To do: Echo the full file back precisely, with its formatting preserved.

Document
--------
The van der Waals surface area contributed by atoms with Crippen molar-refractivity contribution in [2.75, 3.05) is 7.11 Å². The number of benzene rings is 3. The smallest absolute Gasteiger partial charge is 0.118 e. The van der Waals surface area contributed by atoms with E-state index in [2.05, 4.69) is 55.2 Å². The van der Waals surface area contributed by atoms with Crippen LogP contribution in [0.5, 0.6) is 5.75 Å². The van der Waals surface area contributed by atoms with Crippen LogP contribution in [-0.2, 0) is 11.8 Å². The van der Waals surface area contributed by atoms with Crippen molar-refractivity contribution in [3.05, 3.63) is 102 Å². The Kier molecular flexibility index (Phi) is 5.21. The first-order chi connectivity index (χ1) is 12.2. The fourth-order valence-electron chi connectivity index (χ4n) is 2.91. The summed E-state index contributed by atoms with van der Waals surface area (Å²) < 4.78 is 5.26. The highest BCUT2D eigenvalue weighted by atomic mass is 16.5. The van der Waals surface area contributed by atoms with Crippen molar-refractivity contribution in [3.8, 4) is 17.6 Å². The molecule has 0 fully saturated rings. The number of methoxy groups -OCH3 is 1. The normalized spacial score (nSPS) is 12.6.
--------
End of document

The van der Waals surface area contributed by atoms with Crippen molar-refractivity contribution in [2.75, 3.05) is 7.11 Å². The number of benzene rings is 3. The smallest absolute Gasteiger partial charge is 0.118 e. The van der Waals surface area contributed by atoms with E-state index in [2.05, 4.69) is 55.2 Å². The van der Waals surface area contributed by atoms with Crippen LogP contribution in [0.5, 0.6) is 5.75 Å². The van der Waals surface area contributed by atoms with Crippen LogP contribution in [-0.2, 0) is 11.8 Å². The van der Waals surface area contributed by atoms with Crippen molar-refractivity contribution in [3.05, 3.63) is 102 Å². The Kier molecular flexibility index (Phi) is 5.21. The first-order chi connectivity index (χ1) is 12.2. The fourth-order valence-electron chi connectivity index (χ4n) is 2.91. The summed E-state index contributed by atoms with van der Waals surface area (Å²) < 4.78 is 5.26. The highest BCUT2D eigenvalue weighted by atomic mass is 16.5. The van der Waals surface area contributed by atoms with Crippen molar-refractivity contribution in [3.8, 4) is 17.6 Å². The molecule has 0 fully saturated rings. The number of methoxy groups -OCH3 is 1. The normalized spacial score (nSPS) is 12.6.